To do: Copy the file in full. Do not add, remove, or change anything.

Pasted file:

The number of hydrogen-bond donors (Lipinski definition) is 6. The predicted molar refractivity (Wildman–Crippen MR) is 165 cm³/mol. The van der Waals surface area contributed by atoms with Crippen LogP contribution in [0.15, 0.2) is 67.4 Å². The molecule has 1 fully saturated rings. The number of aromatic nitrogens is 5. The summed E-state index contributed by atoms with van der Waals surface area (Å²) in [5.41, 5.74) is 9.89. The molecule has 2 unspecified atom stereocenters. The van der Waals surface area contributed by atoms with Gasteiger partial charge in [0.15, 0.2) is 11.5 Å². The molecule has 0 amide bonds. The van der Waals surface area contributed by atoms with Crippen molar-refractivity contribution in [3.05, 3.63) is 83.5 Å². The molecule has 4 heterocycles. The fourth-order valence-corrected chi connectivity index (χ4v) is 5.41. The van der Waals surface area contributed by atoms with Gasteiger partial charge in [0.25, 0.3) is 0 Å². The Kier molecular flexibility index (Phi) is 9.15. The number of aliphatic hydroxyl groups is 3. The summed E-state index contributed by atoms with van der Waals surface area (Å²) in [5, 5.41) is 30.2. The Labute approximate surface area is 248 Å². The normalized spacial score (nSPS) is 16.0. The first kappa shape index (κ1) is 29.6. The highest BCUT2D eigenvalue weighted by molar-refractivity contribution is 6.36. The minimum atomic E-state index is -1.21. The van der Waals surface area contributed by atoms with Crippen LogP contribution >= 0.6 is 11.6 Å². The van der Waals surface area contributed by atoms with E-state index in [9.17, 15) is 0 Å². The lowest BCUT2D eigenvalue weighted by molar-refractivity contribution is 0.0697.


The number of hydrogen-bond donors (Lipinski definition) is 6. The predicted molar refractivity (Wildman–Crippen MR) is 165 cm³/mol. The van der Waals surface area contributed by atoms with Crippen LogP contribution in [0.15, 0.2) is 67.4 Å². The molecule has 1 fully saturated rings. The number of aromatic nitrogens is 5. The summed E-state index contributed by atoms with van der Waals surface area (Å²) in [5.41, 5.74) is 9.89. The molecule has 2 unspecified atom stereocenters. The van der Waals surface area contributed by atoms with Gasteiger partial charge in [0.15, 0.2) is 11.5 Å². The molecule has 0 amide bonds. The van der Waals surface area contributed by atoms with Crippen molar-refractivity contribution in [3.05, 3.63) is 83.5 Å². The molecule has 4 heterocycles. The fourth-order valence-corrected chi connectivity index (χ4v) is 5.41. The van der Waals surface area contributed by atoms with Gasteiger partial charge in [0.25, 0.3) is 0 Å². The Kier molecular flexibility index (Phi) is 9.15. The number of aliphatic hydroxyl groups is 3. The summed E-state index contributed by atoms with van der Waals surface area (Å²) in [5, 5.41) is 30.2. The Labute approximate surface area is 248 Å². The normalized spacial score (nSPS) is 16.0. The first kappa shape index (κ1) is 29.6. The highest BCUT2D eigenvalue weighted by molar-refractivity contribution is 6.36. The minimum atomic E-state index is -1.21. The van der Waals surface area contributed by atoms with Crippen LogP contribution >= 0.6 is 11.6 Å². The van der Waals surface area contributed by atoms with E-state index in [9.17, 15) is 0 Å². The lowest BCUT2D eigenvalue weighted by molar-refractivity contribution is 0.0697.